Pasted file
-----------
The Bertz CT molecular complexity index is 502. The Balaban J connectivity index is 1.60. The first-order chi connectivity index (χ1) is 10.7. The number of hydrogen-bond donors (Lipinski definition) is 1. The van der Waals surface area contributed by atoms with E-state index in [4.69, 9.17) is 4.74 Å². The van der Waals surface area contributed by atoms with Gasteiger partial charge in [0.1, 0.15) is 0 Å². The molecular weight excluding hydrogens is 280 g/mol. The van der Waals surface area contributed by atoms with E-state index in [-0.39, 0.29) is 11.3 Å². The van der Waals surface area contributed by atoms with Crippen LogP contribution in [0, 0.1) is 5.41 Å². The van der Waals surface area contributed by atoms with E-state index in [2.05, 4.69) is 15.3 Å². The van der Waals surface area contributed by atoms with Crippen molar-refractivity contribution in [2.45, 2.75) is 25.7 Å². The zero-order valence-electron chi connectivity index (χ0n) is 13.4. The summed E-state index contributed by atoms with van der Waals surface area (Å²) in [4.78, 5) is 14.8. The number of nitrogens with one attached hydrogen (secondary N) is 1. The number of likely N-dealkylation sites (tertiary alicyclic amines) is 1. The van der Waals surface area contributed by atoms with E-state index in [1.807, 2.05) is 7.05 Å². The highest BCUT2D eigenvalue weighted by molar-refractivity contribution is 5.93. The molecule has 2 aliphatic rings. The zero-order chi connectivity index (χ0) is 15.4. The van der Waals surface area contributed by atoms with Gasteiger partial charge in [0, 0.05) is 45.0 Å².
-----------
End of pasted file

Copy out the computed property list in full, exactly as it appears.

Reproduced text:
The Bertz CT molecular complexity index is 502. The Balaban J connectivity index is 1.60. The first-order chi connectivity index (χ1) is 10.7. The number of hydrogen-bond donors (Lipinski definition) is 1. The van der Waals surface area contributed by atoms with E-state index in [4.69, 9.17) is 4.74 Å². The van der Waals surface area contributed by atoms with Gasteiger partial charge in [0.1, 0.15) is 0 Å². The molecular weight excluding hydrogens is 280 g/mol. The van der Waals surface area contributed by atoms with E-state index in [-0.39, 0.29) is 11.3 Å². The van der Waals surface area contributed by atoms with Crippen LogP contribution in [0, 0.1) is 5.41 Å². The van der Waals surface area contributed by atoms with E-state index in [2.05, 4.69) is 15.3 Å². The van der Waals surface area contributed by atoms with Crippen molar-refractivity contribution in [2.45, 2.75) is 25.7 Å². The zero-order valence-electron chi connectivity index (χ0n) is 13.4. The summed E-state index contributed by atoms with van der Waals surface area (Å²) in [4.78, 5) is 14.8. The number of nitrogens with one attached hydrogen (secondary N) is 1. The number of likely N-dealkylation sites (tertiary alicyclic amines) is 1. The van der Waals surface area contributed by atoms with E-state index in [1.807, 2.05) is 7.05 Å². The highest BCUT2D eigenvalue weighted by molar-refractivity contribution is 5.93. The molecule has 2 aliphatic rings. The zero-order chi connectivity index (χ0) is 15.4. The van der Waals surface area contributed by atoms with Gasteiger partial charge in [0, 0.05) is 45.0 Å².